On March 29, 2024, the 12th annual Marshall M. Weinberg Symposium took place at the University of Michigan, focusing on the theme "Natural vs. Artificial Intelligence in the Age of ChatGPT." Esteemed speakers tackled the complexities of language models and the nature of intelligence, both human and artificial.

Yejin Choi presented "Possible Impossibilities, Impossible Possibilities, and Paradoxes," questioning the limits and potential of AI, and highlighting the Generative AI Paradox where AI's ability to generate content may eclipse its understanding.

Melanie Mitchell addressed the heated debate about whether AI can truly understand language, emphasizing the need for credible methods to test AI intelligence.

Paul Smolensky turned to the crisis in theories of cognition posed by AI’s success, contrasting traditional symbolic systems with modern neural-network models which, contrary to earlier beliefs, demonstrate compositional strengths.

Raphaël Millière underscored the necessity of understanding the causal mechanisms behind large language models' behavior instead of solely their outputs.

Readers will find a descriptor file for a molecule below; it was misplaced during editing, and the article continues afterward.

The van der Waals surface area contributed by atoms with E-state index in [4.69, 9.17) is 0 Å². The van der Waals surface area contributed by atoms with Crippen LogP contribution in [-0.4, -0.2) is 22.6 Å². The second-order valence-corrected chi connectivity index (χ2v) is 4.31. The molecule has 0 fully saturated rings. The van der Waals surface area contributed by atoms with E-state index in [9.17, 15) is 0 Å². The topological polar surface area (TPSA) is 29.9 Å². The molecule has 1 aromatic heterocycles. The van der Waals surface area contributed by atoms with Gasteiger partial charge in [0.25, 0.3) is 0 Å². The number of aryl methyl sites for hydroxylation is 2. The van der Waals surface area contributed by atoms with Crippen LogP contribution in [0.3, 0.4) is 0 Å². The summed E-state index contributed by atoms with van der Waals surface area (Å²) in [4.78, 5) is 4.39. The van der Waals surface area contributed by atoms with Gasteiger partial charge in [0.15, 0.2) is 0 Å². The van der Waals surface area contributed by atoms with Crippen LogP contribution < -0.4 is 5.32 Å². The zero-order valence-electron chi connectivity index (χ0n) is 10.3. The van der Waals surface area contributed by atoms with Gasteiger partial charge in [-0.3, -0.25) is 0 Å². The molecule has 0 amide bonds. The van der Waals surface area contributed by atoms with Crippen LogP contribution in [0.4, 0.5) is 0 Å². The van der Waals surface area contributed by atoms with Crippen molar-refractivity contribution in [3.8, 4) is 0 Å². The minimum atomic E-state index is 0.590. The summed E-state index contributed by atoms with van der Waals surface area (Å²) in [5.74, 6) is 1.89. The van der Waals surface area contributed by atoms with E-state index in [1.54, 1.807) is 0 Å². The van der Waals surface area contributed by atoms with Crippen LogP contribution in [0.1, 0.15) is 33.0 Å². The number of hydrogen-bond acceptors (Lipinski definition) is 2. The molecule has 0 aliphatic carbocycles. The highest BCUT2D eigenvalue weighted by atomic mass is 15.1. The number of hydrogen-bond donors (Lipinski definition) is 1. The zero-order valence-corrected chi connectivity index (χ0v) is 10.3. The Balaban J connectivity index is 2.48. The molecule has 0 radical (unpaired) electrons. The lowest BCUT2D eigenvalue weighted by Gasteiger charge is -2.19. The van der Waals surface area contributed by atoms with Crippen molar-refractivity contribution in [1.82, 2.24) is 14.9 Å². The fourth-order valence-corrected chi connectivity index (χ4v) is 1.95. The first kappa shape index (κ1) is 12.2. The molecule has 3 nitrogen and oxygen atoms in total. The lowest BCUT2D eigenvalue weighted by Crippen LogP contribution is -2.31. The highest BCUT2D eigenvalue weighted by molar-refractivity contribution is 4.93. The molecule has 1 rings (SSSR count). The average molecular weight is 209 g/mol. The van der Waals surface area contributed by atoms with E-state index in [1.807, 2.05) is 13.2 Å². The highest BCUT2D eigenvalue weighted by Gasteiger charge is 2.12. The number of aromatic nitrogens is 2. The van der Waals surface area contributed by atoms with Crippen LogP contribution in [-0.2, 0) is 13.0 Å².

Amidst the expert panel discussions, the Weinberg Symposium also set the stage for the next generation of scholars through its inaugural poster session for undergraduates. Sixteen students showcased their research, engaging with peers and distinguished members of the academic community. Hannah Feng and Sophia Micale were recognized with outstanding poster awards, while Grace DesJardins secured the Best Poster award, exhibiting her poster titled "Cumulative Risk and Icon Arrays: Attempting to Increase Risk Perception".

The symposium fostered a dynamic exchange of ideas, advancing the conversation on the evolving relationship between natural and artificial intelligence.